I’ve learnt so much already and much is contradictory to Sivananda and other styles of yoga. As Michel says, we’ll do what he says for the next five weeks and then take away what we want – a lot of it makes a lot of sense though. Some of his teachings:
Mula bandha (pelvic floor to you and me): “Are you engaging your mula bandha?” If I had a Baht for every time I’ve heard that this week I’d be able to… erm… buy a banana.
Breathing into your abdomen? Forget it! How can you engage your mula bandha if you do that?!
Move the flesh away from your buttocks? That’s how you stretch your hamstrings beyond their capacity. Instead, roll the flesh away from your thighs, moving it upwards.
You think you know how to do Warrior I and II/Camel/Utkatasana/Sarvangasana/[insert name of almost any other pose]? You’re doing it wrong!!
It’s been a steep but amazing learning curve and we’ve all been put on the spot.
The S.I. sisters
Lucy and I are in the special needs corner. Lucy is from Atlanta and enjoys DJ-ing when not teaching. Michel and Rosalyn are so astute. On day one they noticed that we both had problems with upward dog as we have sacro-iliac joint problems. We were given a modified practice. For sun salutations and vinyasa sequences we replace the troublesome dog with sphinx -> childs pose -> downward dog. We miss out utthita hasta padangustasana as we work our way through the standing poses. It’s about doing the poses in a way that suits your body and accepting ourselves as we currently are.
The resort We’re very comfortable here with our air-con and our laundry service. I would probably go as far as to say that it feels a bit sterile and you could forget that you’re in Thailand. I haven’t seen one milipede.
But the pool and steam room are going down a treat after dinner most days. Chris (6ft 3in blonde haired, blue eyed Swede) has had his underwater camera out and we’ve been larking about practicing asanas in the pool. Another learning: no-one looks attractive in underwater photos.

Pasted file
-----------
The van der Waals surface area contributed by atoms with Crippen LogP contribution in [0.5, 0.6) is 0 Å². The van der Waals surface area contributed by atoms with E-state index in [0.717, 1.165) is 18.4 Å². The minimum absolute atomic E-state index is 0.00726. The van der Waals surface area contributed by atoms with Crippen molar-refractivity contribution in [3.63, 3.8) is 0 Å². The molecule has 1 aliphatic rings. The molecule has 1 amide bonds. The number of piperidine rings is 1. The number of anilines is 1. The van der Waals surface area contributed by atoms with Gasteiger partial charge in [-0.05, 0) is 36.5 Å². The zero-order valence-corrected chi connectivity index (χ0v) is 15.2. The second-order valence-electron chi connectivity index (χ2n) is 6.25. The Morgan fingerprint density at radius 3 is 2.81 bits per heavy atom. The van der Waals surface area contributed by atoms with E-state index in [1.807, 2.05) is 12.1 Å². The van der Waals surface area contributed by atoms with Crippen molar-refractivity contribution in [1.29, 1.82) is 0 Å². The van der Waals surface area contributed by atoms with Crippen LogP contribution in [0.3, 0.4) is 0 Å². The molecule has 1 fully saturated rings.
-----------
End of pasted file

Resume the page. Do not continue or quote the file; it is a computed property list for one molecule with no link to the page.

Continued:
We did this on the last day of the module with Michel. He had us all going “haaaa haaaaa heee hee” whilst clapping at each other in a slightly demented fashion. Pearl (Thai and very huggy) clamped the sides of her face with her hands to prevent laughter lines/crow’s feet. Pearl was funnier than the laughter yoga.
We’re in our Mysore class for 7am until 9.30am then we get an hour and 30 minutes for breakfast and a break. This week we’ve been spending the rest of the day with Michel but for the remainder of the course we’ll have the 11am – 1.30pm and the 3pm – 7pm sessions with different tutors. For the next five days it’s anatomy then we’ll have a day off.
Well that’s it for week one. My fellow students are all fab and bring their own thing to the table. Mitch for example is quite the linguist. He can speak Orcish and Elvish. This is a joke. Mitch, if you’re reading this, I’m sorry I started it. We’ll soon get bored of it… maybe by the final week.
I hope you’re all enjoying the Olympics. I should be at the athletics today but instead I’m here!
We’re sitting crossed-legged on cushions listening to a tone deaf Frenchman and his bendy Chinese beauty chanting what I only know as Deva Premal’s Gate chant. 14 of us are listening intently trying to work out what tune we’re meant to be following. We all look at each other, a bit perplexed, stifling giggles.
Welcome to my 500 hour teacher training. Michel Besnard is 70 years of age and has studied with both Sri Pattabhi Jois and Iyengar. He tells tales of both masters whilst introducing us to the Ashtanga primary series. He’s already had me up in front of the class in Warrior I. I attempted to be grounded and steady whilst he bent down and slapped my inner thighs. “Tense! Tense these! They’re so floppy!”
Catherine my accomplice and buddy from the Sivananda Centre in London has had her buttocks made into a spectacle in front of us all. “What are you doing with this bottom?! Everyone look! What is she doing wrong?!”
I’ve never sweated so much in a class. It’s day two. We’ve got five weeks of this. By the end, I better have thighs of steel and let’s hope Catherine’s bottom behaves.